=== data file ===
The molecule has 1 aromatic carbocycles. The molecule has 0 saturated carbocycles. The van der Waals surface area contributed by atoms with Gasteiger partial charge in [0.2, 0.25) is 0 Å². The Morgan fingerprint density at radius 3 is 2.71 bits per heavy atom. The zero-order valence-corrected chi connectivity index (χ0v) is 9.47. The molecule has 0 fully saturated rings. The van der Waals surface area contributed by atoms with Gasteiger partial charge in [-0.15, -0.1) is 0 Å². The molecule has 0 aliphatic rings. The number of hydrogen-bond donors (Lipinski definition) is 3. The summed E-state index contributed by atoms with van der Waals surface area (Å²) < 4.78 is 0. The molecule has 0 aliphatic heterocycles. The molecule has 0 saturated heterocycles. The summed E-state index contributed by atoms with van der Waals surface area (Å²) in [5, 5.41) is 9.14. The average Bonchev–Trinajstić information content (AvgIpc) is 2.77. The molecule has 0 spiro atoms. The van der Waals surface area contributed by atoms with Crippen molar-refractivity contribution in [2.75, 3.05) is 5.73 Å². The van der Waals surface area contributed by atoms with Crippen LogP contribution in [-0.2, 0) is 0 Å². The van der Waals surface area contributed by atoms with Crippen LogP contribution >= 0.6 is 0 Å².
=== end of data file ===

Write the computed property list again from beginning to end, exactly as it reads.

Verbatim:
The molecule has 1 aromatic carbocycles. The molecule has 0 saturated carbocycles. The van der Waals surface area contributed by atoms with Gasteiger partial charge in [0.2, 0.25) is 0 Å². The Morgan fingerprint density at radius 3 is 2.71 bits per heavy atom. The zero-order valence-corrected chi connectivity index (χ0v) is 9.47. The molecule has 0 fully saturated rings. The van der Waals surface area contributed by atoms with Gasteiger partial charge in [-0.15, -0.1) is 0 Å². The molecule has 0 aliphatic rings. The number of hydrogen-bond donors (Lipinski definition) is 3. The summed E-state index contributed by atoms with van der Waals surface area (Å²) < 4.78 is 0. The molecule has 0 aliphatic heterocycles. The molecule has 0 saturated heterocycles. The summed E-state index contributed by atoms with van der Waals surface area (Å²) in [5, 5.41) is 9.14. The average Bonchev–Trinajstić information content (AvgIpc) is 2.77. The molecule has 0 spiro atoms. The van der Waals surface area contributed by atoms with Crippen molar-refractivity contribution in [2.75, 3.05) is 5.73 Å². The van der Waals surface area contributed by atoms with Crippen LogP contribution in [-0.2, 0) is 0 Å². The van der Waals surface area contributed by atoms with Crippen LogP contribution >= 0.6 is 0 Å².